Despite what the director general says about a groundbreaking ceremony, the Trans-Sulawesi railway, in fact, already had one in 2014. The then-coordinating economic minister Chairul Tanjung was in attendance. But alas, the project has been stalled since the ceremony, primarily due to a lack of funding, along with ongoing land acquisition conundrums that are all too common in the archipelago.

Trans-Sulawesi falls under Jokowi’s nation-wide railway project that’s looking to lay down 12,100 kilometres of track across the nation and utilise US$60 billion between 2015 and 2030. Dwiatmoko says the Ministry will need Rp.19.84 trillion (US$1.4 billion) to start all the railway projects this year.

Although no private investors will be involved in the projects this year, he says, private sectors were expected to contribute at least 70 percent of the funds needed for railway projects over the next 15 years.

This is optimistic, considering foreign investors like Japan and China will need to come into play, and many Government policies run counter to such efforts — some legislations encourage foreign private investments while others seem protectionist and nationalistic.

“For this year, the nationwide projects will be exclusively financed by the state budget because a public-private partnership [PPP] mechanism for Kalimantan and Sumatra will not be feasible and profitable,” the Director General reaffirms.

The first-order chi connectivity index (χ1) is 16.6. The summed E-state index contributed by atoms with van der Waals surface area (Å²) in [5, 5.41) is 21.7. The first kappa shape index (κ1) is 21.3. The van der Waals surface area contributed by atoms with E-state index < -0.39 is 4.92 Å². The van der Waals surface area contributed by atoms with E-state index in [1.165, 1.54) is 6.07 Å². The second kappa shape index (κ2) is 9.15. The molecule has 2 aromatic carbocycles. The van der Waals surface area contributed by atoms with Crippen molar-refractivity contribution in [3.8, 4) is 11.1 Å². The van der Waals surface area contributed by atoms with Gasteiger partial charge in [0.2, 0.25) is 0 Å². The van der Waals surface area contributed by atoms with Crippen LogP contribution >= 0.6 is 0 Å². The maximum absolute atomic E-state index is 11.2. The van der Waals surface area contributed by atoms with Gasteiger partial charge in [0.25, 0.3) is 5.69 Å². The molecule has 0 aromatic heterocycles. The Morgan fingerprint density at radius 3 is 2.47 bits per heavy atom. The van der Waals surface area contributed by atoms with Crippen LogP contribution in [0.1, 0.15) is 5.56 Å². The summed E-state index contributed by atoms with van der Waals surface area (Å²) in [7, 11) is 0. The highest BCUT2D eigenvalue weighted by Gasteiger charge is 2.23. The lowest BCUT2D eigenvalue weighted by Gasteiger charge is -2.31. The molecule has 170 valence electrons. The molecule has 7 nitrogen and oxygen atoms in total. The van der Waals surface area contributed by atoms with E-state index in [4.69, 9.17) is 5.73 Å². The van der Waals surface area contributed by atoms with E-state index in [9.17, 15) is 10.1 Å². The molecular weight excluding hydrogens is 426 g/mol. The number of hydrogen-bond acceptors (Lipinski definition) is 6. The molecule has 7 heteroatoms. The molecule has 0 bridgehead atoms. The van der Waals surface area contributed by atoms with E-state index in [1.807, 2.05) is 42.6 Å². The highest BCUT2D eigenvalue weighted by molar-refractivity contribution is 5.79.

A diesel locomotive in Indonesia. Courtesy of Wikipedia Commons

With such a large budget at stake, anti-graft activists have also raised concerns that a mega project like the Trans-Sulawesi railway is ripe for corruption in the form of embezzlement. A recent study by the Indonesia Corruption Watch (ICW) shows infrastructure and regional budgets are the sectors where cash is most often siphoned from. It places local administrators at the top of the list when it comes to this form of corruption.

The Ministry’s railway directorate-general secretary Imran Rasyid says all transactions in the Trans-Sulawesi project are sure to be transparent and accountable. “No hard cash will be involved. All transactions will go through bank accounts. Moreover, the documents in the land acquisition process have to be clear, such as the original owner of the […] land and whether that person truly owned the land before or not,” explains Rasyid.

Apart from Sulawesi, the country’s other big railway projects will take place in Sumatra, Kalimantan, Java, Bali, and Papua. The Government hopes to cut Indonesia’s high logistics costs, which often result in a lack of competitive goods prices when pitted against those of other ASEAN countries.

That said, Dwiatmoko says a railway project like Trans-Sulawesi is expected to boost the local economy by making it faster and easier for people to transport goods, thus making a less dense population in Sulawesi more attractive to private investors. “What’s important is for the railway to exist first, then the demand [for businesses] will start coming in,” he adds.

Railways are also an integral part of Jokowi’s “sea toll road” maritime programme, in which as many as 11 major and feeder ports are currently being modernised. The push is an effort to ease passenger traffic from the eastern to western parts of the archipelago, and vice versa.

Aside from personal transport terminals, however, 13 ports will be specially designed to facilitate cargo handling. The ports are in two of the working regions run by state-owned port management firm PT Pelabuhan Indonesia (Pelindo). Cities in Sulawesi, such as Makassar and Parepare, are also included in Jokowi’s maritime programme.

Dwiatmoko suggests the fates of railway and maritime infrastructure projects are in fact intertwined. He says, “If there are ports but no inter-land connection [to transport goods to and from the ports], the maritime programme will simply go to waste.”